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Scientific Article   |    
Letournel Classification for Acetabular Fractures Assessment of Interobserver and Intraobserver Reliability
Paul E. Beaulé, MD, FRCSC; Frederick J. Dorey, PhD; Joel M. Matta, MD
View Disclosures and Other Information
Investigation performed at the Good Samaritan Hospital and Orthopaedic Hospital, Los Angeles, California

Paul E. Beaulé, MD, FRCSC
Frederic J. Dorey, PhD
David Geffen School of Medicine at University of California at Los Angeles, 1245 16th Street, Suite 202, Santa Monica, CA 90404. E-mail address for P.E. Beaulé: pbeaule@laoh.ucla.edu

Joel M. Matta, MD
Department of Orthopaedics, University of Southern California, 637 South Lucas Avenue, Los Angeles, CA 90067

In support of their research or preparation of this manuscript, one or more of the authors received grants or outside funding from Stryker Howmedica-Osteonics. In addition, one or more of the authors received payments or other benefits or a commitment or agreement to provide such benefits from a commercial entity (Stryker Howmedica-Osteonics). No commercial entity paid or directed, or agreed to pay or direct, any benefits to any research fund, foundation, educational institution, or other charitable or nonprofit organization with which the authors are affiliated or associated.

J Bone Joint Surg Am, 2003 Sep 01;85(9):1704-1709
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Abstract

Background: A fracture classification system enables communication among surgeons and provides guidelines for treatment as well as some estimate of prognosis. Thus, the system should be anatomically meaningful and reliable. The purpose of this study was to assess the interobserver and intraobserver reliability of Letournel's acetabular fracture classification and the effect of computed tomography on its reliability.

Methods: Plain radiographs (anteroposterior and Judet views) and axial computed tomography scans were randomly chosen from an acetabular fracture database, with at least five cases of each fracture type and eight of the most common types. The study involved three groups of three orthopaedic surgeons: (1) surgeons who had studied under Letournel, (2) surgeons who specialized in acetabular fracture surgery, and (3) general trauma surgeons. Each observer read the radiographs twice, and at each session the fractures were classified first on the basis of the radiographs only and then in combination with the computed tomography scan. Observer agreement was then assessed with the unweighted kappa coefficient (?). We also calculated the frequency with which the observers agreed with the diagnosis made intraoperatively by the treating orthopaedic surgeon.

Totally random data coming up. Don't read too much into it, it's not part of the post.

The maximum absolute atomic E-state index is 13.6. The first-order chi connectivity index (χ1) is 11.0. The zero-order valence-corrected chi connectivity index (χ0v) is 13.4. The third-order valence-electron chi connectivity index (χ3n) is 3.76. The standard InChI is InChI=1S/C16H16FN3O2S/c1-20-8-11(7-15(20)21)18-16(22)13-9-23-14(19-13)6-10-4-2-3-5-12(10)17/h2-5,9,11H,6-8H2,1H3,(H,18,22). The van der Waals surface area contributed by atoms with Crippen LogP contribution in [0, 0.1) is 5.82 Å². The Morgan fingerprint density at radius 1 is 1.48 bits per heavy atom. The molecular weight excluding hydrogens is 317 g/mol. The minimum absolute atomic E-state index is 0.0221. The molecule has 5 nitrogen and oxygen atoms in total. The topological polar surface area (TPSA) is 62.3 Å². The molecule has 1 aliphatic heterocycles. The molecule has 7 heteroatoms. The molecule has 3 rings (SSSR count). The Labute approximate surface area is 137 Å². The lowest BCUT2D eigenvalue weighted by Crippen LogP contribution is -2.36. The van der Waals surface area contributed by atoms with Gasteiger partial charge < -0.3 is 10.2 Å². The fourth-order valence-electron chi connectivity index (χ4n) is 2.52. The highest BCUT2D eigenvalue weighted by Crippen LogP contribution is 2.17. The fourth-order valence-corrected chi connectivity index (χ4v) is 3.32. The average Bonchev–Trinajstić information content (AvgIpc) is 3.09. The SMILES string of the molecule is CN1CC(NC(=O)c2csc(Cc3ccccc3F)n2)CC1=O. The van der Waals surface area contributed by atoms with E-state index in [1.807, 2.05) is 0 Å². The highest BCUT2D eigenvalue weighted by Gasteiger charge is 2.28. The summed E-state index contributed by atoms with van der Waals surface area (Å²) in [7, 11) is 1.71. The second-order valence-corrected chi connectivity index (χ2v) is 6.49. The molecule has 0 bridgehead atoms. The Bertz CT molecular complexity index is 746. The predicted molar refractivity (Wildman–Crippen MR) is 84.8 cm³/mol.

Results: The interobserver reliability without and with computed tomography during the first session was 0.70 and 0.74, respectively, for group 1, 0.71 and 0.69 for group 2, and 0.51 and 0.51 for group 3. The results of the second session were similar. When the two sessions were compared, intraobserver reliability without and with computed tomography was 0.80 and 0.83 for group 1, 0.80 and 0.80 for group 2, and 0.64 and 0.69 for group 3. The overall agreement of the radiographic observation with the fracture pattern observed at surgery was 74%.

Conclusions: Letournel's acetabular classification with use of plain radiographs with or without supplemental computed tomography scans has substantial reliability (? > 0.7) when used by surgeons who have been taught how to interpret the images or by those who treat acetabular fractures on a regular basis. The value of computed tomography scans in the evaluation of acetabular fractures has been well established for the identification of loose bodies and articular impaction; however, they do not appear to be essential for the classification of acetabular fractures.

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    Accreditation Statement
    These activities have been planned and implemented in accordance with the Essential Areas and policies of the Accreditation Council for Continuing Medical Education (ACCME) through the joint sponsorship of the American Academy of Orthopaedic Surgeons and The Journal of Bone and Joint Surgery, Inc. The American Academy of Orthopaedic Surgeons is accredited by the ACCME to provide continuing medical education for physicians.
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